Broken Foot Symptoms, Treatment, Causes
A broken foot is a general term for fractures in the bones of the foot. A fractured foot will primarily result from sports injuries such as soccer and basketball or when someone trips over something or is running and falls without breaking stride.
If you have a broken foot, it is vital to know the symptoms and what to do. It is also crucial to determine whether a doctor needs to be consulted. A broken foot can become infected if it doesn’t get treated correctly.
What are the Causes of a Broken Foot?
Falls: The most common cause of a broken foot is a fall. A person could trip and lose their footing. If they are running, the momentum can carry them forward and put stress on the foot.
The impact from Heavy Weight: Kicking or hitting your foot against heavy objects could also cause a broken foot. The injury mainly occurs from the force of the heavy object,
Sports: Falling on the foot while running injuries are prevalent in soccer and basketball. If a player falls on the foot, the toe, heel, and ankle could be fractured.
An Auto Crash: A car crash could also cause a broken foot. A person might hit the dashboard or get thrown forward in the car and crush their foot.
Stress Fracture: The bones that bear weight on your feet are prone to stress fractures. Running long distances, for example, can cause these tiny cracks to appear. However, they can also occur when a condition like osteoporosis has weakened a bone.
What are Some Broken Foot Symptoms?
Some common symptoms include:
- Instant Severe pain
- Weight-bearing or walking difficulties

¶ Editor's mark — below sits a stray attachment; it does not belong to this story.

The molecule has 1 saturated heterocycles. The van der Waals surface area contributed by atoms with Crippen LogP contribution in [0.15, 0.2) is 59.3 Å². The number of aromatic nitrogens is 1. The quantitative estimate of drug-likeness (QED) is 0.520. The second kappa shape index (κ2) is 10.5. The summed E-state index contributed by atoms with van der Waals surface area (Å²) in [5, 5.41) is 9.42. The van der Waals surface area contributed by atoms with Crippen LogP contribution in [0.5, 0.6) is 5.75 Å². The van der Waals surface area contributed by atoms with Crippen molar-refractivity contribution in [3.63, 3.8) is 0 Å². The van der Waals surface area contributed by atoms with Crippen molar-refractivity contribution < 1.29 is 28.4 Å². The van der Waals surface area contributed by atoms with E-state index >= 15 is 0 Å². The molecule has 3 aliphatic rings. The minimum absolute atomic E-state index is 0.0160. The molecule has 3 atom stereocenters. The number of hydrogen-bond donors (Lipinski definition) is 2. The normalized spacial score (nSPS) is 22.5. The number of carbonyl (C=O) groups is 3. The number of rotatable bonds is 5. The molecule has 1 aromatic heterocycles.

Who is at Risk of Broken Foot?
People who work in high-risk environments: Some work environments pose higher risks than others. For instance, construction site workers might be susceptible to a broken foot if they use unsafe equipment or work on unstable surfaces.
People with poorly lit and clustered homes: If your home is clustered or has poor lighting, it is more prone to accidents and injuries.
People who increase their levels of activity abruptly: A sudden increase in activity could cause an injury. For example, you might be throwing yourself into your exercise routine. If your body isn’t accustomed to this much exertion, you could suffer a broken foot.
Athletes participating in high-impact sports: Sports that require a lot of running, jumping, and landings, such as soccer, basketball, or football, are more likely to lead to a broken foot.
People/athletes who use defective equipment: Equipment not adequately maintained or safe for use creates a higher risk of a broken foot.
People with underlying health conditions: Some health conditions can make you more susceptible to a broken foot. The most common is osteoporosis or weakened bones, but diabetes can also increase the risk of broken bones.
How Do You Prevent a Broken Foot?
- Wearing the right shoes
- Warming up before exercise
- Evaluating the location of your exercise routine
- Wearing the right gears for high-risk sports
- Building bones density
- Install adequate lighting and declutter your home.
What are the Treatments for a Broken Foot?
A fracture that’s mild and non-displaced (which means the bone hasn’t dislocated out of place) may heal without surgery in some cases. For treating this kind of fracture, the RICE method is suggested.
- Rest: Stay off of your foot for at least two weeks. It’s essential to allow the tissues to heal.
- Ice: Apply an ice pack for about 20 minutes every forty minutes or take an ice bath to reduce swelling and pain.
- Use a wrap or tape for ankle support to reduce swelling.
- Compress the fracture between the toes, use elastic wraps, and place a crepe bandage over the top.
Keep the foot elevated to reduce swelling.
Elevation: Use a foot cast to keep the fracture from turning inwards, putting additional pressure on the weak area.
Are there Complications for a Broken Foot?
Generally, there are little to no complications for a broken foot. However, they may include:
- Bone infection (osteomyelitis):
- Nerve or blood vessel damage
When to See a Doctor for a Broken Foot?
If the swelling and pain do not get better with self-care, or if they worsen over time, see your doctor. If your injury makes it hard to walk, you should consult a Post Oak ER doctor.